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On-table Modification of Self-expanding Covered Stents for Hybrid Aortobifemoral Revascularization
Arash Fereydooni, MS1, Chrisitine Deyholos, MD2, Alan Dardik, MD, PhD3, Naiem Nassiri, MD3.
1Yale School of Medicine, New Haven, CT, USA, 2Section of Vascular and Endovascular Surgery, Department of Surgery, Yale University School of Medicine, New Haven, CT, USA, 3VA Connecticut Healthcare System, West Haven, CT, USA.

DEMOGRAPHICS: 72-year-old man with hypertension, hyperlipidemia, 116-pack-year smoking history and chronic obstructive pulmonary disease
HISTORY: He presented with disabling claudication bilaterally, absent lower extremity pulses, and ankle-brachial indices of 0.49 (right) and 0.38 (left). Computed tomography angiography showed: I) left: occlusion of external iliac artery (EIA), nearly occluded calcified common femoral artery (CFA), II) right: diffusely diseased EIA and nearly occluded, calcified CFA, III) patent profunda femoral arteries (PFA) and diseased superficial femoral arteries (SFA) bilaterally with three-vessel run-off.
PLAN: Bilateral CFA endarterectomy with iliac stenting with a novel approach to left EIA revascularization.Bilateral CFAs were surgically exposed. Via left brachial access, a subintimal dissection plane was developed extending into the exposed left CFA. Two Viabahn (Gore, Flagstaff, AZ) covered-stents (7mmx50mm) were deployed from the proximal EIA extending into the mid-CFA and post-dilated. A balloon was insufflated in the stents for proximal control. With the Viabahn stent and wire in place, extensive femoral endarterectomy was performed from distal EIA to proximal PFA (Figure). Next, the anterior surface of the Viabahn stent was cut longitudinally and tacking sutures were placed along the posterior surface of the stent for optimal apposition to the arterial wall. Patch angioplasty was performed, incorporating the surgically modified stent into each bite along the proximal end of the arteriotomy. On the right, traditional femoral endarterectomy and retrograde iliac stenting was performed with deployment of one Viabahn stent in the EIA and one VBX stent in the distal CIA. Completion angiography showed widely patent aortofemoral circulation. Bounding palpable pulses were noted in bilateral legs. Claudication resolved on post-operative day-1. Patient was discharged on day-4. Follow-up ABIs were 1.1 (right) and 0.85 (left).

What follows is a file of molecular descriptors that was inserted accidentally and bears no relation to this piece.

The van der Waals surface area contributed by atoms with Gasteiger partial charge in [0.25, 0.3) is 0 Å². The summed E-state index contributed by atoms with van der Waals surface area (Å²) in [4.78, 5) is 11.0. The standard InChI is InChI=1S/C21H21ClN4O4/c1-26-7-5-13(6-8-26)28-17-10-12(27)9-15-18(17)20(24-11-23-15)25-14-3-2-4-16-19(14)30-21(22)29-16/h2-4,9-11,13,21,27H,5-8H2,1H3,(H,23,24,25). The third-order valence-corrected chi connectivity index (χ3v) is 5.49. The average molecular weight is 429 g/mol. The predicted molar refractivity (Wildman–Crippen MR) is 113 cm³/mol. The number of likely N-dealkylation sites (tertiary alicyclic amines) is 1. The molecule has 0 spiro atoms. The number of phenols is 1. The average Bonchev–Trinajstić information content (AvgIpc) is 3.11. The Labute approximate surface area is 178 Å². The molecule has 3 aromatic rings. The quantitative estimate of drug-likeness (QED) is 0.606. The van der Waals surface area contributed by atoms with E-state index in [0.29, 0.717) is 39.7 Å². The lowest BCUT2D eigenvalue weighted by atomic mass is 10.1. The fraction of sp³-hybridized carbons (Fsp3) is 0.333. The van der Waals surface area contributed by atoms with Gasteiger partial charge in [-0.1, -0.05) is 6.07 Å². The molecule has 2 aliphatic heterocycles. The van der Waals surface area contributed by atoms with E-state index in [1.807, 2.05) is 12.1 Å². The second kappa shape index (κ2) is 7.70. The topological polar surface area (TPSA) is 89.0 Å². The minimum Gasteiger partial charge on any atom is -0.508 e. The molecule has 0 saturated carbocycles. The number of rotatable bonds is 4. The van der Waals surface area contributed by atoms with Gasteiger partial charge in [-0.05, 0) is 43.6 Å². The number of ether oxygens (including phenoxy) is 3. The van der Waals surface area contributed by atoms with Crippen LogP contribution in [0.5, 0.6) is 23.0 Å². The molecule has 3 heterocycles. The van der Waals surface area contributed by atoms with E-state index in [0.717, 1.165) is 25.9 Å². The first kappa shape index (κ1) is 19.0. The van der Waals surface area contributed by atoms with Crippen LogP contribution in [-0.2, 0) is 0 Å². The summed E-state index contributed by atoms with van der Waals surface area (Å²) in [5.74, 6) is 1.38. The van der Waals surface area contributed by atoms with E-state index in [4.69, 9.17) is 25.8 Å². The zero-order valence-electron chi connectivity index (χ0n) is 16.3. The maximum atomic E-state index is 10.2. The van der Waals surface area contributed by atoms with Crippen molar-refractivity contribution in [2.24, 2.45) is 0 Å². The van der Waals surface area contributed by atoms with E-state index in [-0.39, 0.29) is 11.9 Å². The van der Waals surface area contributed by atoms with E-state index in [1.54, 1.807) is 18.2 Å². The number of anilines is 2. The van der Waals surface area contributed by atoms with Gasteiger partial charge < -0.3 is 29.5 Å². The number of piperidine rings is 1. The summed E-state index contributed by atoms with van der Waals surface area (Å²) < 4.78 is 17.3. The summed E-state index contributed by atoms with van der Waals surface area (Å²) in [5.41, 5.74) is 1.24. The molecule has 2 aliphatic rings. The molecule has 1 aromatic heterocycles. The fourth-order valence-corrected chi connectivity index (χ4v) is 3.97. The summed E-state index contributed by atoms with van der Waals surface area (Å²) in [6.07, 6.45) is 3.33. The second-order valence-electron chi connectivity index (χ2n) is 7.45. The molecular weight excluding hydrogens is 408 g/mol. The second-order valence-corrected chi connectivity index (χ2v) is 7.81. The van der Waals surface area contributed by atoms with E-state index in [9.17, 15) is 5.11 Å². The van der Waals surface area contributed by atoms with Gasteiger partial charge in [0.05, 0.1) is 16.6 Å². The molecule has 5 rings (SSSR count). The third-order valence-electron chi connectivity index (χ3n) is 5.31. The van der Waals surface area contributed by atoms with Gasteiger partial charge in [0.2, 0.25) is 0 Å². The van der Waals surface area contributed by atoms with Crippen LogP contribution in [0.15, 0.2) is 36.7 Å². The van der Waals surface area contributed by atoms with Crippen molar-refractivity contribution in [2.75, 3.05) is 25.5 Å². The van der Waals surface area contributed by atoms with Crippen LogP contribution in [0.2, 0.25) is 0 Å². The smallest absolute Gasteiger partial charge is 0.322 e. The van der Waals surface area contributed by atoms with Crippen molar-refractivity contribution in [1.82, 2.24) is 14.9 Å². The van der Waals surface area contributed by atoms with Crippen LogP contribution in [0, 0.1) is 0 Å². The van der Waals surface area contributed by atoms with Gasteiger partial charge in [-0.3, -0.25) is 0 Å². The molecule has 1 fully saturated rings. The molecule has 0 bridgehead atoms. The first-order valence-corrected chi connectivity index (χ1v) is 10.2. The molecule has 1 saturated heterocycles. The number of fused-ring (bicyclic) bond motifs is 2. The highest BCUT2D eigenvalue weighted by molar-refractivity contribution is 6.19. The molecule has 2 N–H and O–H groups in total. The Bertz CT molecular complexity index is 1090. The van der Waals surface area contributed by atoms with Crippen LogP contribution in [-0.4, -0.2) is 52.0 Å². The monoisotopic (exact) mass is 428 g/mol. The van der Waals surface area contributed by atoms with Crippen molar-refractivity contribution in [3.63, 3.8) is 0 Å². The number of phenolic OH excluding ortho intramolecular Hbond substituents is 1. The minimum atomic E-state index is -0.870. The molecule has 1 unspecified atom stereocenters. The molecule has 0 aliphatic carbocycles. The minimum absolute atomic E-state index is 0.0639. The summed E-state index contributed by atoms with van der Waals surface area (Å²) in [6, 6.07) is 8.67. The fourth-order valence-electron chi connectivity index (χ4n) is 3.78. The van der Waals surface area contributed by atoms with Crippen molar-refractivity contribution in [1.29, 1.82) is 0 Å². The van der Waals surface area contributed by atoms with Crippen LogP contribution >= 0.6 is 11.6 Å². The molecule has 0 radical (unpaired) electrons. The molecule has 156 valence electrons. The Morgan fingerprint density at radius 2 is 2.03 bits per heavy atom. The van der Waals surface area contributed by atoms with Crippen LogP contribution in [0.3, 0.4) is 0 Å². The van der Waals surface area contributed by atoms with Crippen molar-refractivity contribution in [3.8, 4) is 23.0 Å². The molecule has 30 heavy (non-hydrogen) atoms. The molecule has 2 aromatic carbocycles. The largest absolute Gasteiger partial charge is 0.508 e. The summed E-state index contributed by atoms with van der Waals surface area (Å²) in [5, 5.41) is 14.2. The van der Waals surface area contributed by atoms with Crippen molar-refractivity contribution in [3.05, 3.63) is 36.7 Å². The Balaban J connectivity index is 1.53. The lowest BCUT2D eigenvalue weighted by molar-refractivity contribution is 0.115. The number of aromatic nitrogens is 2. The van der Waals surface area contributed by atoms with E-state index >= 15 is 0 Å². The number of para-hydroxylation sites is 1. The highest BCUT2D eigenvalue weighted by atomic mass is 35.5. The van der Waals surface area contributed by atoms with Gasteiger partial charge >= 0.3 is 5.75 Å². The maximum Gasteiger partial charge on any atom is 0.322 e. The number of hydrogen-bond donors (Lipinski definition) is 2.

DISCUSSION: Femoral endarterectomy with iliac stenting is a less invasive alternative to aortobifemoral bypass, but TASC D lesions with contiguous iliofemoral occlusion are challenging for hybrid repair. The technique described here 1) eliminates the need to clamp calcified iliac vessels; 2) allows for better incorporation of iliac stent grafts into endarterectomized plane and smoother transition across the inguinal ligament; and 3) expands the reach of endovascular therapy to chronic total occlusions of iliac vessels.


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